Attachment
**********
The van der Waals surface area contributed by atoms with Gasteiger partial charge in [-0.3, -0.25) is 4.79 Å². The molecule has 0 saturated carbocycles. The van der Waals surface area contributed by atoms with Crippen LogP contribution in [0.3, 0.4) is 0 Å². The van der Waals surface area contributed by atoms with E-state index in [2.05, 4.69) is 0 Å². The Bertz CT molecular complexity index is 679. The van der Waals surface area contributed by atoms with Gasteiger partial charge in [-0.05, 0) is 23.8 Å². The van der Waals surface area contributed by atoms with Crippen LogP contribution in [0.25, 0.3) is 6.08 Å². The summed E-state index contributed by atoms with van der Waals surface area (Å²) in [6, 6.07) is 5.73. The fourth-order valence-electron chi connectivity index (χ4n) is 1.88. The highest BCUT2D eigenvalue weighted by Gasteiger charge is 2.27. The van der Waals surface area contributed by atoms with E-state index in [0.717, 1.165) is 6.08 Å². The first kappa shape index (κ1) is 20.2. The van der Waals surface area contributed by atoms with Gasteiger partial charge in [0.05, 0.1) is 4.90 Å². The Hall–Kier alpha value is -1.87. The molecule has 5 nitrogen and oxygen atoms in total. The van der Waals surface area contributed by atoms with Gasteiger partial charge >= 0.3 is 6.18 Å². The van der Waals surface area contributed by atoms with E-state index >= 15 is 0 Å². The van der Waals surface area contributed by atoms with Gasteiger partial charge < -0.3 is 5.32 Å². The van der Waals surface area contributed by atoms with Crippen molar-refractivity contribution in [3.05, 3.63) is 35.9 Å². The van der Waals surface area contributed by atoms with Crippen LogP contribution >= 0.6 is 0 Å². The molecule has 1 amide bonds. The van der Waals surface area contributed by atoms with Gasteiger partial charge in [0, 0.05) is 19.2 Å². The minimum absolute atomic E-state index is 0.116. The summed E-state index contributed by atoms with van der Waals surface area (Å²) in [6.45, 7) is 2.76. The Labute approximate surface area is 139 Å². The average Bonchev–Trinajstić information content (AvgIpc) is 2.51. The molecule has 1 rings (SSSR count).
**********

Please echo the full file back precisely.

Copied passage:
The van der Waals surface area contributed by atoms with Gasteiger partial charge in [-0.3, -0.25) is 4.79 Å². The molecule has 0 saturated carbocycles. The van der Waals surface area contributed by atoms with Crippen LogP contribution in [0.3, 0.4) is 0 Å². The van der Waals surface area contributed by atoms with E-state index in [2.05, 4.69) is 0 Å². The Bertz CT molecular complexity index is 679. The van der Waals surface area contributed by atoms with Gasteiger partial charge in [-0.05, 0) is 23.8 Å². The van der Waals surface area contributed by atoms with Crippen LogP contribution in [0.25, 0.3) is 6.08 Å². The summed E-state index contributed by atoms with van der Waals surface area (Å²) in [6, 6.07) is 5.73. The fourth-order valence-electron chi connectivity index (χ4n) is 1.88. The highest BCUT2D eigenvalue weighted by Gasteiger charge is 2.27. The van der Waals surface area contributed by atoms with E-state index in [0.717, 1.165) is 6.08 Å². The first kappa shape index (κ1) is 20.2. The van der Waals surface area contributed by atoms with Gasteiger partial charge in [0.05, 0.1) is 4.90 Å². The Hall–Kier alpha value is -1.87. The molecule has 5 nitrogen and oxygen atoms in total. The van der Waals surface area contributed by atoms with Gasteiger partial charge >= 0.3 is 6.18 Å². The van der Waals surface area contributed by atoms with E-state index >= 15 is 0 Å². The van der Waals surface area contributed by atoms with Gasteiger partial charge < -0.3 is 5.32 Å². The van der Waals surface area contributed by atoms with Crippen molar-refractivity contribution in [3.05, 3.63) is 35.9 Å². The van der Waals surface area contributed by atoms with Crippen LogP contribution >= 0.6 is 0 Å². The molecule has 1 amide bonds. The van der Waals surface area contributed by atoms with Gasteiger partial charge in [0, 0.05) is 19.2 Å². The minimum absolute atomic E-state index is 0.116. The summed E-state index contributed by atoms with van der Waals surface area (Å²) in [6.45, 7) is 2.76. The Labute approximate surface area is 139 Å². The average Bonchev–Trinajstić information content (AvgIpc) is 2.51. The molecule has 1 rings (SSSR count).